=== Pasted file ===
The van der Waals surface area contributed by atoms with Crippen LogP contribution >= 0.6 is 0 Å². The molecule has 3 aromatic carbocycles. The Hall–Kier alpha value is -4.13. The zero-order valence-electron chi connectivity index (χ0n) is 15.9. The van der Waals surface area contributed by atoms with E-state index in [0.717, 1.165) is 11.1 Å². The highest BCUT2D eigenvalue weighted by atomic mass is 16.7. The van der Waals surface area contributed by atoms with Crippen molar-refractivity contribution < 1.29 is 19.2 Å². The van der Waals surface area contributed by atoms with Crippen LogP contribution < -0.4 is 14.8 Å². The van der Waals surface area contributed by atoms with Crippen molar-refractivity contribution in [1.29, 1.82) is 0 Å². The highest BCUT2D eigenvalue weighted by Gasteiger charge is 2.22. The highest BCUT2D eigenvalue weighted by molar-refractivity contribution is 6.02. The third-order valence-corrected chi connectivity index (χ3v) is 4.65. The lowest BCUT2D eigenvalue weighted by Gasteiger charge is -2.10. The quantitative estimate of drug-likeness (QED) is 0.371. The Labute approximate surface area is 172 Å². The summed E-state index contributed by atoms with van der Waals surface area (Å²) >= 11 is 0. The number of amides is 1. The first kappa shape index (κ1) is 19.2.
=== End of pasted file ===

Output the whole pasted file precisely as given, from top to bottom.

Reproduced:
The van der Waals surface area contributed by atoms with Crippen LogP contribution >= 0.6 is 0 Å². The molecule has 3 aromatic carbocycles. The Hall–Kier alpha value is -4.13. The zero-order valence-electron chi connectivity index (χ0n) is 15.9. The van der Waals surface area contributed by atoms with E-state index in [0.717, 1.165) is 11.1 Å². The highest BCUT2D eigenvalue weighted by atomic mass is 16.7. The van der Waals surface area contributed by atoms with Crippen molar-refractivity contribution < 1.29 is 19.2 Å². The van der Waals surface area contributed by atoms with Crippen LogP contribution < -0.4 is 14.8 Å². The van der Waals surface area contributed by atoms with Crippen molar-refractivity contribution in [1.29, 1.82) is 0 Å². The highest BCUT2D eigenvalue weighted by Gasteiger charge is 2.22. The highest BCUT2D eigenvalue weighted by molar-refractivity contribution is 6.02. The third-order valence-corrected chi connectivity index (χ3v) is 4.65. The lowest BCUT2D eigenvalue weighted by Gasteiger charge is -2.10. The quantitative estimate of drug-likeness (QED) is 0.371. The Labute approximate surface area is 172 Å². The summed E-state index contributed by atoms with van der Waals surface area (Å²) >= 11 is 0. The number of amides is 1. The first kappa shape index (κ1) is 19.2.